Connecting the dots – rocks and life

With my undergrad in biology I am a bit like a diatom in an igneous layer of rock, out of place, on this expedition. The main purpose of this research expedition is focused on better understanding of the mechanisms of plate breakup by studying the South China Sea Rifted Margin. Rocks are what will provide the answers.

What background do I have to understand the important science happening on this ship? Well there is science as a process and that keeps me in the game but my content interests are in the realm of life what do rocks have to do with living organisms?

What I understand from years of teaching is that we all have entry points for our learning, areas that interest us or that we already have some background in that allow us to make connections to new material. My job as an educator is to figure out what my students already know and design learning experiences that help them connect previous knowledge to new knowledge. In this role on the ship I am the learner which is humbling and exciting all at once. For me living things and my curiosity about their structures and function are what drive my interests. So what do living things have in common with rocks?

Well with out them there is much evidence that life would not exist at all. With out the minerals and ions available from decomposed rock in soil or in aqueous solution life would never have been able to function. Most of the mass of living things is from repurposed atoms from the air and water (Carbon, Nitrogen, Hydrogen and Oxygen). However, the metals formed at one time by molten magma are necessary to carry out the internal metabolic reactions that allow life to function. For example with out iron our red blood cells would not be able to carry oxygen and with out Calcium (an alkaline earth metal) our muscles would not be able to contract. In fact with out metals from the rocks life would not have the necessary catalysts to do any of the chemical reactions that life requires. If you would like to read more on that here is a paper co-authored by one of our expedition geochemists Stephen Bowden “”>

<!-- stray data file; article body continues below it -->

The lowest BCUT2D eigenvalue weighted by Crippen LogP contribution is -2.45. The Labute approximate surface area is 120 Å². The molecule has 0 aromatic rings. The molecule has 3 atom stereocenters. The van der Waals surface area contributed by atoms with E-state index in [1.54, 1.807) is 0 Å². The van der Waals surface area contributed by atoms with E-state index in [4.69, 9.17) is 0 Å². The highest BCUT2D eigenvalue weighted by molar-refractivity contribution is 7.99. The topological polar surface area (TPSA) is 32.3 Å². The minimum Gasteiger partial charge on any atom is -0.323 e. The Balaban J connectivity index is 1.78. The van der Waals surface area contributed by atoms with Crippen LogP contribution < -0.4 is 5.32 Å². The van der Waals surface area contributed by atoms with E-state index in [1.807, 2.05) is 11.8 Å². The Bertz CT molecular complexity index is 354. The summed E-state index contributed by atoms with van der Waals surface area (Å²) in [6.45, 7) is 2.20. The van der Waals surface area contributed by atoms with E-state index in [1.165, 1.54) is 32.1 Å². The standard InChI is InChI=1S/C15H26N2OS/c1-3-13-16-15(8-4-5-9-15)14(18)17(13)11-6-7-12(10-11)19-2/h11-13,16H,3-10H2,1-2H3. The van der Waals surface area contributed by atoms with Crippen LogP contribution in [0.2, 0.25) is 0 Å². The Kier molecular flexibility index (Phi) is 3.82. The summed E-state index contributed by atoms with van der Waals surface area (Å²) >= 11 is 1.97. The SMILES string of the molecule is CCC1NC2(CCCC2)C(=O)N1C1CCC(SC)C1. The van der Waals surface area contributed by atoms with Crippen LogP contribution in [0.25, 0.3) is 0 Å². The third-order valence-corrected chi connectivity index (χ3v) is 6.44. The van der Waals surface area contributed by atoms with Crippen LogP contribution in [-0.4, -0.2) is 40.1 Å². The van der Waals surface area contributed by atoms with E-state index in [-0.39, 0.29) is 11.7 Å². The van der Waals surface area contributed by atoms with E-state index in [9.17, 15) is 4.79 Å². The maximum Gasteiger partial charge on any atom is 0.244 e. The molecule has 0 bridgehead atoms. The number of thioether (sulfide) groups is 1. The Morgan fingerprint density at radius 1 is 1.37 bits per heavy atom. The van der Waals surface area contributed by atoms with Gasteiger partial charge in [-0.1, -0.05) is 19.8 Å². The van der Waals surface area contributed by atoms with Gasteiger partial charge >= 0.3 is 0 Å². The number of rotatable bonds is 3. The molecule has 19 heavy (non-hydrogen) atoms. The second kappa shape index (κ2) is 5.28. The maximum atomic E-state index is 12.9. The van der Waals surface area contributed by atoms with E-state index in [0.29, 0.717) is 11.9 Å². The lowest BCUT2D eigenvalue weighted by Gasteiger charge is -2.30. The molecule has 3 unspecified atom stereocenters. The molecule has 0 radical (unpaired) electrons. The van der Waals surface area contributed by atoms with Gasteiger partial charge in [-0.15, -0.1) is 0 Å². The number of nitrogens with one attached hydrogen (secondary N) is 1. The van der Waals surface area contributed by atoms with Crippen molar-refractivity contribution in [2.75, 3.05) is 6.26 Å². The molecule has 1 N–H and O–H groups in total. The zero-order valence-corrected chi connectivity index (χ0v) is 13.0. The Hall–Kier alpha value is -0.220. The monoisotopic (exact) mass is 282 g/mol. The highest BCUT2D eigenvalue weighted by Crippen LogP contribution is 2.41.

So it can not be avoided. If I want to better understand life, I’d better understand rocks. All of this evidence that life depends on these inanimate rocks creates a sense of obligation to know more, how they are studied, what are the bigger connections, and what makes the scientists who study them tick.

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